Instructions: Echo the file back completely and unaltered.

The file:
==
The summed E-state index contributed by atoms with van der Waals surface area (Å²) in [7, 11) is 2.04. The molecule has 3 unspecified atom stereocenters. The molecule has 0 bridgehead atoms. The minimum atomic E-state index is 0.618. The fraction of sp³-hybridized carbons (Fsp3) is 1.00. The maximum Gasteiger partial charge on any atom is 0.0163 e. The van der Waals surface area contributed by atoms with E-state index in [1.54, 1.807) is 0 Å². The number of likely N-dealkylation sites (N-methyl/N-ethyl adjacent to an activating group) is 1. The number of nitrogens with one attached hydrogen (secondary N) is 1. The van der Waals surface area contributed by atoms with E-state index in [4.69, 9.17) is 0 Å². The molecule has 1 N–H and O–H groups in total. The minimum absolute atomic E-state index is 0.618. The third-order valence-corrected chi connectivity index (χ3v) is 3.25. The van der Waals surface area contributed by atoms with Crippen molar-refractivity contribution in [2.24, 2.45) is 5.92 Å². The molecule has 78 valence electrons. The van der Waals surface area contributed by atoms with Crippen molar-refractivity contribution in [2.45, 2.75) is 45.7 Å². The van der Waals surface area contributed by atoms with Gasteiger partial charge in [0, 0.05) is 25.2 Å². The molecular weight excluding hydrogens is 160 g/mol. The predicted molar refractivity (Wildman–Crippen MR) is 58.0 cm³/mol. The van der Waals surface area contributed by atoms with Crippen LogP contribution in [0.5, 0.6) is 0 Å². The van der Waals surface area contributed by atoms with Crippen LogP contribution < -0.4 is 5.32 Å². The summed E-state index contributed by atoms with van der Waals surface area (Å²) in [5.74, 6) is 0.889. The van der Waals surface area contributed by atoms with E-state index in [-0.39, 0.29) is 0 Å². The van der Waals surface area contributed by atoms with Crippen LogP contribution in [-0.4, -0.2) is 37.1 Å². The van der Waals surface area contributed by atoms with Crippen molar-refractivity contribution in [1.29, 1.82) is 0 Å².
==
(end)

The summed E-state index contributed by atoms with van der Waals surface area (Å²) in [7, 11) is 2.04. The molecule has 3 unspecified atom stereocenters. The molecule has 0 bridgehead atoms. The minimum atomic E-state index is 0.618. The fraction of sp³-hybridized carbons (Fsp3) is 1.00. The maximum Gasteiger partial charge on any atom is 0.0163 e. The van der Waals surface area contributed by atoms with E-state index in [1.54, 1.807) is 0 Å². The number of likely N-dealkylation sites (N-methyl/N-ethyl adjacent to an activating group) is 1. The number of nitrogens with one attached hydrogen (secondary N) is 1. The van der Waals surface area contributed by atoms with E-state index in [4.69, 9.17) is 0 Å². The molecule has 1 N–H and O–H groups in total. The minimum absolute atomic E-state index is 0.618. The third-order valence-corrected chi connectivity index (χ3v) is 3.25. The van der Waals surface area contributed by atoms with Crippen molar-refractivity contribution in [2.24, 2.45) is 5.92 Å². The molecule has 78 valence electrons. The van der Waals surface area contributed by atoms with Crippen molar-refractivity contribution in [2.45, 2.75) is 45.7 Å². The van der Waals surface area contributed by atoms with Gasteiger partial charge in [0, 0.05) is 25.2 Å². The molecular weight excluding hydrogens is 160 g/mol. The predicted molar refractivity (Wildman–Crippen MR) is 58.0 cm³/mol. The van der Waals surface area contributed by atoms with Crippen LogP contribution in [0.5, 0.6) is 0 Å². The van der Waals surface area contributed by atoms with Crippen LogP contribution < -0.4 is 5.32 Å². The summed E-state index contributed by atoms with van der Waals surface area (Å²) in [5.74, 6) is 0.889. The van der Waals surface area contributed by atoms with E-state index in [-0.39, 0.29) is 0 Å². The van der Waals surface area contributed by atoms with Crippen LogP contribution in [-0.4, -0.2) is 37.1 Å². The van der Waals surface area contributed by atoms with Crippen molar-refractivity contribution in [1.29, 1.82) is 0 Å².